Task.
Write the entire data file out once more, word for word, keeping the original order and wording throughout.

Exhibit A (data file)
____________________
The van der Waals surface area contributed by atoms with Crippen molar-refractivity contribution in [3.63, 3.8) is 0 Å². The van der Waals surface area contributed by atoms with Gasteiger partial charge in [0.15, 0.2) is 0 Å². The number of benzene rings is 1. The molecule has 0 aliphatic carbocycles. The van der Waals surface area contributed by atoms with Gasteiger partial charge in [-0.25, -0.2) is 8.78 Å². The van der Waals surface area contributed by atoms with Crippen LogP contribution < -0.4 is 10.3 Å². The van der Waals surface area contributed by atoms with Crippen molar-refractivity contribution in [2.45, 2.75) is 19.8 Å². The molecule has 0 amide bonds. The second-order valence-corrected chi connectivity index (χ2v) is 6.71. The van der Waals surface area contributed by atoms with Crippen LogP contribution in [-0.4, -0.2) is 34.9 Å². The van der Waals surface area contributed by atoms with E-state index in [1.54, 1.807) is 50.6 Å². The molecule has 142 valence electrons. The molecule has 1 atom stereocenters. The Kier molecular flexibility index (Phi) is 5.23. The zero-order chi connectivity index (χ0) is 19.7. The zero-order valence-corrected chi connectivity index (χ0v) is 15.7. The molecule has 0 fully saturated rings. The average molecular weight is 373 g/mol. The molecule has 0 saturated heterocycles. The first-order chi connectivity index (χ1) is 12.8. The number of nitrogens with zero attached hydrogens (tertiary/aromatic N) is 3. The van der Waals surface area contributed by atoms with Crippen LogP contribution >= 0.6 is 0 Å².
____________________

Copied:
The van der Waals surface area contributed by atoms with Crippen molar-refractivity contribution in [3.63, 3.8) is 0 Å². The van der Waals surface area contributed by atoms with Gasteiger partial charge in [0.15, 0.2) is 0 Å². The number of benzene rings is 1. The molecule has 0 aliphatic carbocycles. The van der Waals surface area contributed by atoms with Gasteiger partial charge in [-0.25, -0.2) is 8.78 Å². The van der Waals surface area contributed by atoms with Crippen LogP contribution < -0.4 is 10.3 Å². The van der Waals surface area contributed by atoms with Crippen molar-refractivity contribution in [2.45, 2.75) is 19.8 Å². The molecule has 0 amide bonds. The second-order valence-corrected chi connectivity index (χ2v) is 6.71. The van der Waals surface area contributed by atoms with Crippen LogP contribution in [-0.4, -0.2) is 34.9 Å². The van der Waals surface area contributed by atoms with E-state index in [1.54, 1.807) is 50.6 Å². The molecule has 142 valence electrons. The molecule has 1 atom stereocenters. The Kier molecular flexibility index (Phi) is 5.23. The zero-order chi connectivity index (χ0) is 19.7. The zero-order valence-corrected chi connectivity index (χ0v) is 15.7. The molecule has 0 fully saturated rings. The average molecular weight is 373 g/mol. The molecule has 0 saturated heterocycles. The first-order chi connectivity index (χ1) is 12.8. The number of nitrogens with zero attached hydrogens (tertiary/aromatic N) is 3. The van der Waals surface area contributed by atoms with Crippen LogP contribution >= 0.6 is 0 Å².